Secretary Carter Opposes Restarting F-22 Production
COLORADO SPRINGS, Colorado – Secretary of Defense Ashton Carter weighed in on the recently revived debate about the F-22, telling reporters May 12 that he is against resuming production of the stealthy fighter jet.
The Raptor, built by Lockheed Martin, was cancelled in 2009 at the insistence of then Secretary of Defense Robert Gates. At the time, Gates argued that the money required to build more aircraft would be better spent on other priorities at a time when the U.S. military was bogged down in Iraq and Afghanistan fighting low-tech insurgents.
The Pentagon only procured 187 F-22s, far short of the number originally envisioned. But as China and Russia continue to modernize their forces and the Defense Department is reorienting itself to fight advanced adversaries, lawmakers have tasked the Air Force to take another look at what would be required to restart Raptor production and significantly beef up the inventory.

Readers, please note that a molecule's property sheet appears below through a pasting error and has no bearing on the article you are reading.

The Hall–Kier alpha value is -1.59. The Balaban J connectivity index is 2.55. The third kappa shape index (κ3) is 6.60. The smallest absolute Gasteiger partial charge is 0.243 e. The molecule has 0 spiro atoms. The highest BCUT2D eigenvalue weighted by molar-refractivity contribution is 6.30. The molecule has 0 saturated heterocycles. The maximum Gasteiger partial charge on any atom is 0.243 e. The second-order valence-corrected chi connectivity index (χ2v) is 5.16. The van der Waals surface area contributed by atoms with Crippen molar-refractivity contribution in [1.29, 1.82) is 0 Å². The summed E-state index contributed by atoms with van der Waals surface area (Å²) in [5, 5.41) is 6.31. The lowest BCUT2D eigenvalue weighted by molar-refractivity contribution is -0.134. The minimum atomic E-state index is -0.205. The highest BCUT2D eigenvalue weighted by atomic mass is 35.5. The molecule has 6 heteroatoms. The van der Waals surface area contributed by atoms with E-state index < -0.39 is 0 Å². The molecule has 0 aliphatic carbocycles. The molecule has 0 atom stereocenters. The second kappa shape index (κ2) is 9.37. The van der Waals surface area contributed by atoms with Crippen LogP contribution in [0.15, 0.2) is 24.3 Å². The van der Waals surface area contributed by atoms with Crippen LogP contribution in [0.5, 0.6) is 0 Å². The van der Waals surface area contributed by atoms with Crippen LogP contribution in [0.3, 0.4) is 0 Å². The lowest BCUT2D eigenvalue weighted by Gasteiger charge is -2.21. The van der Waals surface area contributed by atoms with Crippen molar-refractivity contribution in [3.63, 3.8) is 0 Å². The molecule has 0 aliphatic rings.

During a press conference following a visit to the Air Force Academy in Colorado Springs, Colorado, Carter was asked about the idea being floated by members of Congress.
“I’m concerned” that it could take money away from other high priority programs, he said. “Restarting the F-22 — that’s an inefficient way to proceed. It’s not something the Air Force has recommended to me.”
The Pentagon is currently focused on improving the Raptors that it already has, he said.
“We value the F-22s we have,” Carter said. “We’re busy upgrading them and making sure that their avionics and so forth are state of the art. But we don’t need to restart the F-22 line.”
The House Armed Services Committee has asked the Air Force to produce a study on what it would take to revive the F-22 production line, which was shut down in 2012.
Topics: Aviation, Defense Department, DOD Leadership, Manufacturing